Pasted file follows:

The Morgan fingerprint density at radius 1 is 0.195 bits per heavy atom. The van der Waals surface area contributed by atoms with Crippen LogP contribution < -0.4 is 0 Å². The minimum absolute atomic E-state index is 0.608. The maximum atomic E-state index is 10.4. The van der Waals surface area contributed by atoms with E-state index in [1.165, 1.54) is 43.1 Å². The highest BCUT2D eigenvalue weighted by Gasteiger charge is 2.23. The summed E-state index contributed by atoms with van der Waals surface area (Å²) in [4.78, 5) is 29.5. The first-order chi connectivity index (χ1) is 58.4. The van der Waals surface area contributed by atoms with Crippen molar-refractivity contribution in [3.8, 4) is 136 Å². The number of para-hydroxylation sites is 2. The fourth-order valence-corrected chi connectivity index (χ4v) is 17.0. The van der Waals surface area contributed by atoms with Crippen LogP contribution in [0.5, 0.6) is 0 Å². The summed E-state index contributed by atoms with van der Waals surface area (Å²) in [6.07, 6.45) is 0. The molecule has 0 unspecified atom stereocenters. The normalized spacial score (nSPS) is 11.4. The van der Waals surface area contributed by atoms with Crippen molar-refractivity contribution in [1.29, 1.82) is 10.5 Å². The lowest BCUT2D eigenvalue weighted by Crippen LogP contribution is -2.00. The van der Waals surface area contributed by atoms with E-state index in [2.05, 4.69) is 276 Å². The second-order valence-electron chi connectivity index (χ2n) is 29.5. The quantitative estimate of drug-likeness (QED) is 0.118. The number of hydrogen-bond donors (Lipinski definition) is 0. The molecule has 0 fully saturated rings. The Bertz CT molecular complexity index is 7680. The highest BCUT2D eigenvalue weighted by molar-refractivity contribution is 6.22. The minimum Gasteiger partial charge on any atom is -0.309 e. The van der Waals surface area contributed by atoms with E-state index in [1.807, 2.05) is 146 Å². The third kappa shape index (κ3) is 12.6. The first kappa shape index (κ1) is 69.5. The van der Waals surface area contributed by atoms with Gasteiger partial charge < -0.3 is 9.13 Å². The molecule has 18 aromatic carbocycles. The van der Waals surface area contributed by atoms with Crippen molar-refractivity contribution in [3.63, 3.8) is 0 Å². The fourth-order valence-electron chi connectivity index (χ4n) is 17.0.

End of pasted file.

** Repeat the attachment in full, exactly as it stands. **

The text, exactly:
The Morgan fingerprint density at radius 1 is 0.195 bits per heavy atom. The van der Waals surface area contributed by atoms with Crippen LogP contribution < -0.4 is 0 Å². The minimum absolute atomic E-state index is 0.608. The maximum atomic E-state index is 10.4. The van der Waals surface area contributed by atoms with E-state index in [1.165, 1.54) is 43.1 Å². The highest BCUT2D eigenvalue weighted by Gasteiger charge is 2.23. The summed E-state index contributed by atoms with van der Waals surface area (Å²) in [4.78, 5) is 29.5. The first-order chi connectivity index (χ1) is 58.4. The van der Waals surface area contributed by atoms with Crippen molar-refractivity contribution in [3.8, 4) is 136 Å². The number of para-hydroxylation sites is 2. The fourth-order valence-corrected chi connectivity index (χ4v) is 17.0. The van der Waals surface area contributed by atoms with Crippen LogP contribution in [0.5, 0.6) is 0 Å². The summed E-state index contributed by atoms with van der Waals surface area (Å²) in [6.07, 6.45) is 0. The molecule has 0 unspecified atom stereocenters. The normalized spacial score (nSPS) is 11.4. The van der Waals surface area contributed by atoms with Crippen molar-refractivity contribution in [1.29, 1.82) is 10.5 Å². The lowest BCUT2D eigenvalue weighted by Crippen LogP contribution is -2.00. The van der Waals surface area contributed by atoms with E-state index in [2.05, 4.69) is 276 Å². The second-order valence-electron chi connectivity index (χ2n) is 29.5. The quantitative estimate of drug-likeness (QED) is 0.118. The number of hydrogen-bond donors (Lipinski definition) is 0. The molecule has 0 fully saturated rings. The Bertz CT molecular complexity index is 7680. The highest BCUT2D eigenvalue weighted by molar-refractivity contribution is 6.22. The minimum Gasteiger partial charge on any atom is -0.309 e. The van der Waals surface area contributed by atoms with E-state index in [1.807, 2.05) is 146 Å². The third kappa shape index (κ3) is 12.6. The first kappa shape index (κ1) is 69.5. The van der Waals surface area contributed by atoms with Gasteiger partial charge < -0.3 is 9.13 Å². The molecule has 18 aromatic carbocycles. The van der Waals surface area contributed by atoms with Crippen molar-refractivity contribution in [3.63, 3.8) is 0 Å². The fourth-order valence-electron chi connectivity index (χ4n) is 17.0.